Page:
Will.i.am wrote and produced the song (he's been known to "get inspiration" from elsewhere before). Homer's failed Christmas carol ended up globally topping charts and selling millions of times as sung by Usher.

4. The entire plot of "The Hangover."

"Viva Ned Flanders," Season 10: The plot of a 1999 episode isn't actually that similar to the movie. Homer and Ned Flanders essentially just party in Vegas after Homer learns Flanders is 60. But there are certainly quite a few bizarre shared elements, most randomly the inclusion of the "Mike Tyson" character who is named Drederick Tatum in "The Simpsons."

HuffPost reached out to the management of Jon Lucas, one of the script writers, but did not hear back.

5. A respected theory for the universe being shaped like a donut.

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"They Saved Lisa's Brain," Season 10: Stephen Hawking appeared in this episode and told Homer: "Your theory of a donut-shaped universe is intriguing, Homer. I may have to steal it."

Homer's theory that the universe is shaped like a donut may actually be steal-worthy. Technically, a "donut shape" is actually called a "torus." Torus theories for the universe have been around since at least 1984, when Dr. Alexi Starobinski proposed it. Of course, if Stephen Hawking claimed it was Homer's theory, maybe Homer had been thinking about this idea even before the show started.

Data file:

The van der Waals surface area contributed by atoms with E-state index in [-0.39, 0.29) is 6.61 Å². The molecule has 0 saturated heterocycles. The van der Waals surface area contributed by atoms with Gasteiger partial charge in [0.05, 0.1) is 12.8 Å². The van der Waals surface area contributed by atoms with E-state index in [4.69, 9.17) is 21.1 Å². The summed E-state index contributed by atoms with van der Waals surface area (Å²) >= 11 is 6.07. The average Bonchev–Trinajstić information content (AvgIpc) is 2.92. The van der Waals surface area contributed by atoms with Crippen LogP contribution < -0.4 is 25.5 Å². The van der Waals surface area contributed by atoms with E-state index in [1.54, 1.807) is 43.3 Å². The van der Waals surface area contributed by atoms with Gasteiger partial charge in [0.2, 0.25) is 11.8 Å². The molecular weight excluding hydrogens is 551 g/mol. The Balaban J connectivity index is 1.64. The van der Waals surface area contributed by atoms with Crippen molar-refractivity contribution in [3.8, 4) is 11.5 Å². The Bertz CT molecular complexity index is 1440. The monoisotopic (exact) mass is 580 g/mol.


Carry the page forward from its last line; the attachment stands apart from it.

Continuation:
Also, apparently, a donut-shaped planet may be somewhere in our maybe donut-shaped universe. Homer would probably like the idea of a donut within a donut.

Image: Flickr user AZRainman

6. Farmville? Or at least boring, outdoor work simulators.

"Bart Carny," Season 9: Who knew people would love simulating really repetitive, unfun labor in video game form? "The Simpsons!"

People have claimed that this predicted "Farmville," but perhaps the games are a bit too different. But maybe with the rise of virtual reality and the Oculus Rift, this game can finally be truly realized. For what it's worth, autumn is coming, so you could always just go outside to rake leaves.

7. Goodburger's breakfast burger in New York.

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"Bart's Friend Falls In Love," Season 3: Although it no longer exists, Goodburger used to have a steak and egg burger that was very reminiscent of the "Good Morning Burger" Homer drooled over in 1992.

The breakfast sandwich had hashbrowns, a burger and an egg all between two buns.